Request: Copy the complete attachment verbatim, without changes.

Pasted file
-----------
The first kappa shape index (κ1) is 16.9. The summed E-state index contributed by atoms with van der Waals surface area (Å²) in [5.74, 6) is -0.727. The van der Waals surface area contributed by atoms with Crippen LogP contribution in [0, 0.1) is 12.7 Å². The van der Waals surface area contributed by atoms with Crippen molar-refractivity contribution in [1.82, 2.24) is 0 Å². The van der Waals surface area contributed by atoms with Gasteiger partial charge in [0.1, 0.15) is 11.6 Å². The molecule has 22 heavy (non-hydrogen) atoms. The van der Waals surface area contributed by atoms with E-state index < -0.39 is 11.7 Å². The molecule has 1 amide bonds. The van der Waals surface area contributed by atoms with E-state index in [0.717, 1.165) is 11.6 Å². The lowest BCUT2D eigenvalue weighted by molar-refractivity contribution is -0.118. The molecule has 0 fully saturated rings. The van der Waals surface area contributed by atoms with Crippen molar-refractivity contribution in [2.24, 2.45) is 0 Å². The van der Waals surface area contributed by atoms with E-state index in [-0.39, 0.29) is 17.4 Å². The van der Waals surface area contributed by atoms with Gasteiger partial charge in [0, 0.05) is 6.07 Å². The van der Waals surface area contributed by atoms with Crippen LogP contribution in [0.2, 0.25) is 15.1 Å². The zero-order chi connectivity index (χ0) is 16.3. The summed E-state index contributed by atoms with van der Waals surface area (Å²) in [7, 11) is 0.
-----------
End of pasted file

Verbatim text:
The first kappa shape index (κ1) is 16.9. The summed E-state index contributed by atoms with van der Waals surface area (Å²) in [5.74, 6) is -0.727. The van der Waals surface area contributed by atoms with Crippen LogP contribution in [0, 0.1) is 12.7 Å². The van der Waals surface area contributed by atoms with Crippen molar-refractivity contribution in [1.82, 2.24) is 0 Å². The van der Waals surface area contributed by atoms with Gasteiger partial charge in [0.1, 0.15) is 11.6 Å². The molecule has 22 heavy (non-hydrogen) atoms. The van der Waals surface area contributed by atoms with E-state index < -0.39 is 11.7 Å². The molecule has 1 amide bonds. The van der Waals surface area contributed by atoms with E-state index in [0.717, 1.165) is 11.6 Å². The lowest BCUT2D eigenvalue weighted by molar-refractivity contribution is -0.118. The molecule has 0 fully saturated rings. The van der Waals surface area contributed by atoms with Crippen molar-refractivity contribution in [2.24, 2.45) is 0 Å². The van der Waals surface area contributed by atoms with E-state index in [-0.39, 0.29) is 17.4 Å². The van der Waals surface area contributed by atoms with Gasteiger partial charge in [0, 0.05) is 6.07 Å². The van der Waals surface area contributed by atoms with Crippen LogP contribution in [0.2, 0.25) is 15.1 Å². The zero-order chi connectivity index (χ0) is 16.3. The summed E-state index contributed by atoms with van der Waals surface area (Å²) in [7, 11) is 0.